By T S Sudhir
Tejaswini had been surfing her favourite cartoon channels for a while when Uma asked her to write down the names and capitals of the states in India as practice for a test in school the next day. With an expression that suggested that she was not amused, Tejaswini told Uma, “I think you and the school are putting too much pressure on me.”
Much as we were amused at her choice of words, we also realised that the six-year-old had, probably unknowingly, used the ultimate weapon against the adult world around her that is trying to instil a sense of discipline and responsibility in her.
`How much is too much and how little is too little’ is the eternal question for parents struggling to strike the right balance in responsible parenting. Much as that may be an everyday learning experience that extends to a lifetime, I am quite sure most right-thinking individuals would agree on what we most certainly don’t want our children to go through.
We don’t want any child to be another Rouvanjit Rawla, a class VIII student of La Martiniere for Boys in Kolkota, who was allegedly caned and humiliated by his Principal and chose to end his life. Four months after the tragedy, Rouvan’s dad, Ajay Rawla has put his personal grief aside to come out and draw public attention to grey issues in the school education system. Maybe that is his way of coping with his loss, his tribute to a son who is no more, a child who would have been still around if only he had got more time and attention from the people around him.
At the time that I was in school in the 80s, I am not so sure I or any of my friends even knew what corporal punishment meant. `Spare the rod and spoil the child’ had been an adage our elders swore by, atleast in their generation. Threats, punishment, humiliation, physical abuse, were not issues really discussed or debated in the context of school.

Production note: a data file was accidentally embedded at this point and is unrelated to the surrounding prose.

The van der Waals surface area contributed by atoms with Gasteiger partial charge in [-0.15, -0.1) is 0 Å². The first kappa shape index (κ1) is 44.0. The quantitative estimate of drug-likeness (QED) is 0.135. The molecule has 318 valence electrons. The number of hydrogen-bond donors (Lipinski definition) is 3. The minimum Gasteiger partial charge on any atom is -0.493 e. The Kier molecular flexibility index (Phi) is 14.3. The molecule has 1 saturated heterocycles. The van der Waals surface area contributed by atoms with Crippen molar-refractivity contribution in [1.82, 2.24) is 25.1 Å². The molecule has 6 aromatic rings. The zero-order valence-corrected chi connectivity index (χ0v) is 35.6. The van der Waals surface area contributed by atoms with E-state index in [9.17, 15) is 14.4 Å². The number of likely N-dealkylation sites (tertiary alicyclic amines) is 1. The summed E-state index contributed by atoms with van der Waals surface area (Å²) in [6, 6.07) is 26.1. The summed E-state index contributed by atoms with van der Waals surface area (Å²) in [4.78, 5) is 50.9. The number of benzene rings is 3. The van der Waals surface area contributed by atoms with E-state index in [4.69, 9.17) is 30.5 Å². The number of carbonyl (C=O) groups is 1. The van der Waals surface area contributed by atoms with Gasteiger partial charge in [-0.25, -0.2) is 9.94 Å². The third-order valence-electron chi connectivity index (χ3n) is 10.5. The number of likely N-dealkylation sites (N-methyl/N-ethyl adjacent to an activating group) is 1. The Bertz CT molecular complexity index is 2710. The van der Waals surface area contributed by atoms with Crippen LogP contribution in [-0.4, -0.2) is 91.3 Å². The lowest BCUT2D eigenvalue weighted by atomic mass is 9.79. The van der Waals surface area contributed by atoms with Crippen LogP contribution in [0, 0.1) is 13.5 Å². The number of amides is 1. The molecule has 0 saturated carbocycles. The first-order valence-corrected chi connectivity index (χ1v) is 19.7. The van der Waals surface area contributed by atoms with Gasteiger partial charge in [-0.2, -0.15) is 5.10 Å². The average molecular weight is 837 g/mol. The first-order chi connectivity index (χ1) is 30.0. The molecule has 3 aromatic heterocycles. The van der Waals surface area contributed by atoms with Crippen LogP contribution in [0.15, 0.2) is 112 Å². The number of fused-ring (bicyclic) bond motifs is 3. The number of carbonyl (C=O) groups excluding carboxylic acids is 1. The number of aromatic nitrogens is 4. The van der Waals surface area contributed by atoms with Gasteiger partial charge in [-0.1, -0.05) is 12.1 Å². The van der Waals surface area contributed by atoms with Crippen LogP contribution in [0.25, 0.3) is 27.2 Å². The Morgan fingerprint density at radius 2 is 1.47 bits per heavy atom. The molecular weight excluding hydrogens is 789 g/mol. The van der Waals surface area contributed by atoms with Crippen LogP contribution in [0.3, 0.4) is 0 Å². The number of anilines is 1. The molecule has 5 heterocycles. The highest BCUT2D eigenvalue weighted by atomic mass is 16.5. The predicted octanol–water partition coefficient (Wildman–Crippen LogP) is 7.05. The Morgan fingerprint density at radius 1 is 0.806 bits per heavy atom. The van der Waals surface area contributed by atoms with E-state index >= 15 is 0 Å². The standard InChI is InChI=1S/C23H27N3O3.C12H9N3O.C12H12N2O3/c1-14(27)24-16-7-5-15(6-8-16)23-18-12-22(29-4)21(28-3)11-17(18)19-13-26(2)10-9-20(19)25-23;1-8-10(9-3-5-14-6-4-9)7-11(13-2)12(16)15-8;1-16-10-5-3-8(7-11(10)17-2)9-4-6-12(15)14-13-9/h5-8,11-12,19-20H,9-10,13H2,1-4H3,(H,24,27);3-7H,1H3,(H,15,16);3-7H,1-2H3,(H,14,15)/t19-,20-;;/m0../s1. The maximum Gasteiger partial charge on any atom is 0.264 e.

Rouvanjit’s tragic death took me back to when I was in class V, to our Maths teacher. She was a terror and perhaps she is one reason, I still feel nervous about numbers. Most of us would spend most of our time in her class, trying to be invisible, hoping her gaze would not fall on us.
I still remember that afternoon when it fell on Gurpreet Singh, a diminutive Sikh boy. He had not completed his homework that day and to top it, was unable to answer a Geometry question. The teacher asked him to take off his trousers. As the stunned boys and girls looked on in horror, she reached out for his belt and the terrified lad kept pulling back. The tussle ended with Gurpreet on his knees, crying his lungs out. I wonder what mental scars that would have left on the 10-year-old. Insulted, stripped of dignity.
That day, I hated the teacher. I think the entire class did. But no one complained. We continued to live in the perennial fear that any one of us could become a Gurpreet any day.
Our Physics teacher in class 12, seemed to get a kick from physical violence. He would walk around during the morning assembly and any boy found out of step during the morning exercise, would get a sharp, stinging punch at the end of his spinal chord. As I look back now, he was a bully, who would have been better off, settling streetcorner brawls.
Then there was another teacher whose penchant it seemed, was to slap students, especially girls. So many of our classmates suffered the physical abuse, for crimes as silly as the shade of their red ribbon not being red enough to not getting a leave application to being five minutes late to school.